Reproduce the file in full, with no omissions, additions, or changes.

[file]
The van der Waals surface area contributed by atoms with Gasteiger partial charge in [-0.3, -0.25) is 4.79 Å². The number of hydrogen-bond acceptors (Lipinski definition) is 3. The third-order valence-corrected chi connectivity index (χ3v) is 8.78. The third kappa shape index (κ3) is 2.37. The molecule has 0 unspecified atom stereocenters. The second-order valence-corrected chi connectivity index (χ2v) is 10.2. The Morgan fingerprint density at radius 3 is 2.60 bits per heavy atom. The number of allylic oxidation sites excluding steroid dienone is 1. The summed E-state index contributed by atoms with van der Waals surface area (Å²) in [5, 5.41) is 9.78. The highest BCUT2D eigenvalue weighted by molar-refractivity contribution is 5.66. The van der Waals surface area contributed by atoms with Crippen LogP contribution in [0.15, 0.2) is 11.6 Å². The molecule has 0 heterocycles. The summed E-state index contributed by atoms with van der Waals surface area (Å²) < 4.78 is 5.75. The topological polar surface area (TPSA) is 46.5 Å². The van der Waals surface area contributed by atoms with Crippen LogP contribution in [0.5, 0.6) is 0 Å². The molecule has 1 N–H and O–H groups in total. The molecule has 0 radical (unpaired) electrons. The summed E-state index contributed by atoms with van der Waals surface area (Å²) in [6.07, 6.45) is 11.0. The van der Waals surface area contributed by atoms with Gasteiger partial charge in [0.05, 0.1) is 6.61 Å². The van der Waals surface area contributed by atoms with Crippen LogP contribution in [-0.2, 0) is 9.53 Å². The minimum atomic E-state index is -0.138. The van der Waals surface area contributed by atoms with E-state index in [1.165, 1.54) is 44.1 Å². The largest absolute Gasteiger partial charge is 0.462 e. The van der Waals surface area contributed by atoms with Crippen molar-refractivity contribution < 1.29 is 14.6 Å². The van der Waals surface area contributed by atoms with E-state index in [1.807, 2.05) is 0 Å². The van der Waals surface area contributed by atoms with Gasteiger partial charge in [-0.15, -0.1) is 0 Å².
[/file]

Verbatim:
The van der Waals surface area contributed by atoms with Gasteiger partial charge in [-0.3, -0.25) is 4.79 Å². The number of hydrogen-bond acceptors (Lipinski definition) is 3. The third-order valence-corrected chi connectivity index (χ3v) is 8.78. The third kappa shape index (κ3) is 2.37. The molecule has 0 unspecified atom stereocenters. The second-order valence-corrected chi connectivity index (χ2v) is 10.2. The Morgan fingerprint density at radius 3 is 2.60 bits per heavy atom. The number of allylic oxidation sites excluding steroid dienone is 1. The summed E-state index contributed by atoms with van der Waals surface area (Å²) in [5, 5.41) is 9.78. The highest BCUT2D eigenvalue weighted by molar-refractivity contribution is 5.66. The van der Waals surface area contributed by atoms with Crippen LogP contribution in [0.15, 0.2) is 11.6 Å². The molecule has 0 heterocycles. The summed E-state index contributed by atoms with van der Waals surface area (Å²) < 4.78 is 5.75. The topological polar surface area (TPSA) is 46.5 Å². The van der Waals surface area contributed by atoms with Crippen LogP contribution in [0.5, 0.6) is 0 Å². The molecule has 1 N–H and O–H groups in total. The molecule has 0 radical (unpaired) electrons. The summed E-state index contributed by atoms with van der Waals surface area (Å²) in [6.07, 6.45) is 11.0. The van der Waals surface area contributed by atoms with Gasteiger partial charge in [0.05, 0.1) is 6.61 Å². The van der Waals surface area contributed by atoms with Crippen LogP contribution in [-0.2, 0) is 9.53 Å². The minimum atomic E-state index is -0.138. The van der Waals surface area contributed by atoms with E-state index in [1.165, 1.54) is 44.1 Å². The largest absolute Gasteiger partial charge is 0.462 e. The van der Waals surface area contributed by atoms with Crippen molar-refractivity contribution < 1.29 is 14.6 Å². The van der Waals surface area contributed by atoms with E-state index in [1.807, 2.05) is 0 Å². The van der Waals surface area contributed by atoms with Gasteiger partial charge in [-0.15, -0.1) is 0 Å².